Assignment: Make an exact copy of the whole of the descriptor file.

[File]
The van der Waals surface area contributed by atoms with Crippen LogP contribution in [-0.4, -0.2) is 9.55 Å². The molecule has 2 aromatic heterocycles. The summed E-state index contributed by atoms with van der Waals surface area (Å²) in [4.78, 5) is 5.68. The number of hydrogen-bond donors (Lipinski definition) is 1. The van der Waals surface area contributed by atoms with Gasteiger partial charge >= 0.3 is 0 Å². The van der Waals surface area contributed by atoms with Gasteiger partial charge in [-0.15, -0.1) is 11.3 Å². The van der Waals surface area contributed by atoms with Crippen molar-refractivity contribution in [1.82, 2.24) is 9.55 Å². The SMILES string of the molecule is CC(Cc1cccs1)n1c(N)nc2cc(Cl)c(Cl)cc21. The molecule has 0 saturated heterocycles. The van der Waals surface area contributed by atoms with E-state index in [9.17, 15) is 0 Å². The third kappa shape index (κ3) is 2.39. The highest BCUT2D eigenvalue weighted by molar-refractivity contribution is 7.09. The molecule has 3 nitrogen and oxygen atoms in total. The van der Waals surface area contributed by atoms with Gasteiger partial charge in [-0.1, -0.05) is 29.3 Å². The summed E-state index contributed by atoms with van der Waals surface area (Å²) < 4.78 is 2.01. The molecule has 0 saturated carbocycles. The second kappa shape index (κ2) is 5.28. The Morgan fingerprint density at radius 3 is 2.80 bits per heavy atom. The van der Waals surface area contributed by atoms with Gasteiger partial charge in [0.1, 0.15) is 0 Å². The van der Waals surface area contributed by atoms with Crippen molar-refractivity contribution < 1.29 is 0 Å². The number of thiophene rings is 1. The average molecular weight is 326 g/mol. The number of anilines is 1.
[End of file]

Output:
The van der Waals surface area contributed by atoms with Crippen LogP contribution in [-0.4, -0.2) is 9.55 Å². The molecule has 2 aromatic heterocycles. The summed E-state index contributed by atoms with van der Waals surface area (Å²) in [4.78, 5) is 5.68. The number of hydrogen-bond donors (Lipinski definition) is 1. The van der Waals surface area contributed by atoms with Gasteiger partial charge >= 0.3 is 0 Å². The van der Waals surface area contributed by atoms with Gasteiger partial charge in [-0.15, -0.1) is 11.3 Å². The van der Waals surface area contributed by atoms with Crippen molar-refractivity contribution in [1.82, 2.24) is 9.55 Å². The SMILES string of the molecule is CC(Cc1cccs1)n1c(N)nc2cc(Cl)c(Cl)cc21. The molecule has 0 saturated heterocycles. The van der Waals surface area contributed by atoms with E-state index in [9.17, 15) is 0 Å². The third kappa shape index (κ3) is 2.39. The highest BCUT2D eigenvalue weighted by molar-refractivity contribution is 7.09. The molecule has 3 nitrogen and oxygen atoms in total. The van der Waals surface area contributed by atoms with Gasteiger partial charge in [-0.1, -0.05) is 29.3 Å². The summed E-state index contributed by atoms with van der Waals surface area (Å²) < 4.78 is 2.01. The molecule has 0 saturated carbocycles. The second kappa shape index (κ2) is 5.28. The Morgan fingerprint density at radius 3 is 2.80 bits per heavy atom. The van der Waals surface area contributed by atoms with Gasteiger partial charge in [0.1, 0.15) is 0 Å². The van der Waals surface area contributed by atoms with Crippen molar-refractivity contribution < 1.29 is 0 Å². The number of thiophene rings is 1. The average molecular weight is 326 g/mol. The number of anilines is 1.